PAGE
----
Staten Island Noir

The first short story I’ve ever written is forthcoming in Akashic Books’ fantastic noir series. I just got this copy of the cover; the book comes out in early November.

Each volume in Akashic’s series is based in a different city around the world. The publisher has been particularly attentive to cities in the global South, with titles like Kingston Noir, Delhi Noir, and (forthcoming) Lagos Noir featuring prominently in their catalog.

The series features and is edited by local writers, so it plays an important role in bringing collections of authors to the attention of audiences in the North who might otherwise remain below the radar.

I intend to explore the rubric of noir in future scholarly work. In what ways, I want to ask, are crime and policing responses to the contradictions of neoliberal capitalism that have forced literally millions of people off the land and into sprawling mega-cities in postcolonial nations? How adequate is the discourse of noir to reflecting critically on the impasses of neoliberal globalization? What gets left out of crime lit, and what crimes cannot be solved be even the most hard-boiled sleuth?

I hope my scholarly work on these kinds of questions will be productive. For now, though, I can say that I had great fun writing “Teenage Wasteland.” This story, set, of course, on Staten Island, explores the politics of toxic garbage disposal in the Fresh Kills dump during the late 1970s. The protagonist is a young Italian-American woman who gets diverted from her career as a fledgling punk rocker in her favorite stomping ground – CBGBs – by a rash of toxin-induced illnesses in her home neighborhood on Staten Island.

I definitely feel that there is more ground to explore here. Both in terms of garbage politics in NYC and in terms of the protagonist I created. I have ambitions to send her to Love Canal and to Italy. After all, the story is set during the anni di piombo (the years of lead), when the Italian government colluded with the mafia, NATO, and the CIA to shift Italian politics to the right by staging a series of bombings which were blamed on anarchist groups and on the Left in general. Lots to explore… Stay tuned.

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5 Comments

Filed under class war, culture, environment, gender

5 responses to “Staten Island Noir

  1. Mia

    I find interesting fiction that illuminates some periods, events of history -here, Italy and the mafia, etc.- and also that make us aware on social, global problems such as the environment. I can´t wait to get familiar with the “heroine”… Could we read the story in your blog?

    I feel strongly attracted to “subcultures” and their “heros and heroines”, as I feel that they show this side of society sometimes hidden/not talked about: Punk is music wanting change!

    I encourage you to go on writing “more chapters” of “Teenage Wasteland” and in so doing explore “noir”.

    When I read the story I will be able to give you feedback on whether to send the main character to Italy or somewhere else.

    • Thanks so much for your thoughts. I’d love to get your advice about my protagonist’s potential adventures but I don’t think that my publisher would be pleased if I put my story up on this blog. Maybe I’ll be able to put up an excerpt once it’s published – I’ll check about this. In the meantime, thanks again for your enthusiasm!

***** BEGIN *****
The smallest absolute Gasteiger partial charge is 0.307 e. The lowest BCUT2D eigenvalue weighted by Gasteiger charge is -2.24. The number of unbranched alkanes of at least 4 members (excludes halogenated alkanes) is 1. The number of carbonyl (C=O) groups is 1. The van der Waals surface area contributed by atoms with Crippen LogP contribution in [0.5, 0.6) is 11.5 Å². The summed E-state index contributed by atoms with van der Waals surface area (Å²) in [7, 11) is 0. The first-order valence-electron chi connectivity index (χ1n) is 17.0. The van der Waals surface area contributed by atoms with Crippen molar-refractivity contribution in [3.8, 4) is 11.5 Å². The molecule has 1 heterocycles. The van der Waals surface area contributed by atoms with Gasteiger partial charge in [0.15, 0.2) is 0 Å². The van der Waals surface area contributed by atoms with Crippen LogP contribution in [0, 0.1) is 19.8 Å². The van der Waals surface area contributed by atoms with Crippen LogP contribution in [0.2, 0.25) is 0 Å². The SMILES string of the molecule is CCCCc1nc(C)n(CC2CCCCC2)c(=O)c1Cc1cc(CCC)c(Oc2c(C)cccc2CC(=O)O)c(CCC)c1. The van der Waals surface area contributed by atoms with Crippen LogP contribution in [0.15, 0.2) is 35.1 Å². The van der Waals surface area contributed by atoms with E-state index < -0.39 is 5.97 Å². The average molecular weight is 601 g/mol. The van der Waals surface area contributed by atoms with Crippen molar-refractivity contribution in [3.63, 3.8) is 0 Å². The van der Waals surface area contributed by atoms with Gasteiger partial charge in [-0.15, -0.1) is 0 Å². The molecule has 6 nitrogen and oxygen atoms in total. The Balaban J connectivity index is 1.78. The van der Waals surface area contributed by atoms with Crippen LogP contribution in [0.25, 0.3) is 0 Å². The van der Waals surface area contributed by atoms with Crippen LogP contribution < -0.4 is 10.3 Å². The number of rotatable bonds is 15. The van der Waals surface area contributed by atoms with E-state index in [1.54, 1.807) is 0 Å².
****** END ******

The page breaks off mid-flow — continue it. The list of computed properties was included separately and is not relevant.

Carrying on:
• Mia

        Sorry for asking. Don´t worry about checking with the editor.I fully understand and will be delighted to get the book once come out. Thanks for your wish and generosity to share. I like to write as well and believe it is good to get feedback and try to do so in workshops, etc. But of course the last decision is YOURS.

        Anyway, I wanted to let you know -even though i have not read the story- that the plot is original and not common -I think-. I don´t know what drove you to write this story but I think, apart from the -esthetic- pleasure of reading, it can do very good to readers – make us more concerned about environmental problems, closer to music and musicians lifestyle and, of course, to human dignity as I guess the girl is struggling to make a living-.

        I am liking a lot this blog and would like to have more time to read all postings. I feel you are dealing with a bunch of very interesting issues…

        Finally I have just a proposal: I was just thinking that it would be great if you also posted from time to time short stories, fragments of literature, essays… We could read this short pieces and share impressions…

        Thanks for your time and attention and sorry for my enthusiasm.

  2. Mia

    For your heroine process of creation: just in case you like to read the latest book on Punk Culture, that will come out next September. When I was 14 my best friend was a Punk.

    http://www.amazon.com/Punk-Aesthetic-Jon-Savage/dp/0847836622/ref=sr_1_3?s=books&ie=UTF8&qid=1342631892&sr=1-3&keywords=

  3. Mia

    Dear Prof. Dawson:

    I wish this note finds you well.

    I just came across a book which can be interesting for you in the imaginative process of creating your heroine.

    The book will be launched at the end of November. The author is JULIA DOWNES, at Durham University. The title is ‘Oh, Pretty Boy, Can’t You Show Me Nothing but Surrender?’: The Presence and Importance of Women in Punk Rock (2012)´.

    Julia Downes has also another suggestive work: ´Women Make Noise: Girl Bands from Motown to the Modern (Aurora Metrosupernova Books)´

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